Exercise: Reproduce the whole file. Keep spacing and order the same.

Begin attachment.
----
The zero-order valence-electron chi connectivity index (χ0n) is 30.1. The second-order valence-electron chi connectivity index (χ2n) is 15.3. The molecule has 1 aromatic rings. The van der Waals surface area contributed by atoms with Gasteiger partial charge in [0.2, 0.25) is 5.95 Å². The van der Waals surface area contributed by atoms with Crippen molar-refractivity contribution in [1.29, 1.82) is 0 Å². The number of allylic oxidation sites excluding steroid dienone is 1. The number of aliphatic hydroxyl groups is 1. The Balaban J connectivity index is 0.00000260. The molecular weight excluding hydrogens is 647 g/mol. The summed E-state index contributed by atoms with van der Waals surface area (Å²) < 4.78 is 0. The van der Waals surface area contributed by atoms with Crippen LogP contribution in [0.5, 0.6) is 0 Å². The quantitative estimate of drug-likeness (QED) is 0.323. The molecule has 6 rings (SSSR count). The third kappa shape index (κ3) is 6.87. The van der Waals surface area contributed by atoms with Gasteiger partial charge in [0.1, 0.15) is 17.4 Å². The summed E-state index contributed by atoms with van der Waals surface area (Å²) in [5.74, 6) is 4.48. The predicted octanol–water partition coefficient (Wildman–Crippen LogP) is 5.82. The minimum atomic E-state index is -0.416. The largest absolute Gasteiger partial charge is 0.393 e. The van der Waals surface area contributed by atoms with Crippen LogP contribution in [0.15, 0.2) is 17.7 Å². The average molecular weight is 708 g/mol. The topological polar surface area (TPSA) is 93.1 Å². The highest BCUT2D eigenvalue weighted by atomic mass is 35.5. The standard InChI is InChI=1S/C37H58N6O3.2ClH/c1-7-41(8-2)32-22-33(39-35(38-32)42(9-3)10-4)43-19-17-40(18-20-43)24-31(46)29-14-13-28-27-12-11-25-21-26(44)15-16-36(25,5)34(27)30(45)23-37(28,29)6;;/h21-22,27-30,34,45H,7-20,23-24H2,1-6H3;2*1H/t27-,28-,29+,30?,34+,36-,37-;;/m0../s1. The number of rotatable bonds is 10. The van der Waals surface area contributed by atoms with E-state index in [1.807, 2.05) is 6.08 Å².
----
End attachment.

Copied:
The zero-order valence-electron chi connectivity index (χ0n) is 30.1. The second-order valence-electron chi connectivity index (χ2n) is 15.3. The molecule has 1 aromatic rings. The van der Waals surface area contributed by atoms with Gasteiger partial charge in [0.2, 0.25) is 5.95 Å². The van der Waals surface area contributed by atoms with Crippen molar-refractivity contribution in [1.29, 1.82) is 0 Å². The number of allylic oxidation sites excluding steroid dienone is 1. The number of aliphatic hydroxyl groups is 1. The Balaban J connectivity index is 0.00000260. The molecular weight excluding hydrogens is 647 g/mol. The summed E-state index contributed by atoms with van der Waals surface area (Å²) < 4.78 is 0. The van der Waals surface area contributed by atoms with Crippen LogP contribution in [0.5, 0.6) is 0 Å². The quantitative estimate of drug-likeness (QED) is 0.323. The molecule has 6 rings (SSSR count). The third kappa shape index (κ3) is 6.87. The van der Waals surface area contributed by atoms with Gasteiger partial charge in [0.1, 0.15) is 17.4 Å². The summed E-state index contributed by atoms with van der Waals surface area (Å²) in [5.74, 6) is 4.48. The predicted octanol–water partition coefficient (Wildman–Crippen LogP) is 5.82. The minimum atomic E-state index is -0.416. The largest absolute Gasteiger partial charge is 0.393 e. The van der Waals surface area contributed by atoms with Crippen LogP contribution in [0.15, 0.2) is 17.7 Å². The average molecular weight is 708 g/mol. The topological polar surface area (TPSA) is 93.1 Å². The highest BCUT2D eigenvalue weighted by atomic mass is 35.5. The standard InChI is InChI=1S/C37H58N6O3.2ClH/c1-7-41(8-2)32-22-33(39-35(38-32)42(9-3)10-4)43-19-17-40(18-20-43)24-31(46)29-14-13-28-27-12-11-25-21-26(44)15-16-36(25,5)34(27)30(45)23-37(28,29)6;;/h21-22,27-30,34,45H,7-20,23-24H2,1-6H3;2*1H/t27-,28-,29+,30?,34+,36-,37-;;/m0../s1. The number of rotatable bonds is 10. The van der Waals surface area contributed by atoms with E-state index in [1.807, 2.05) is 6.08 Å².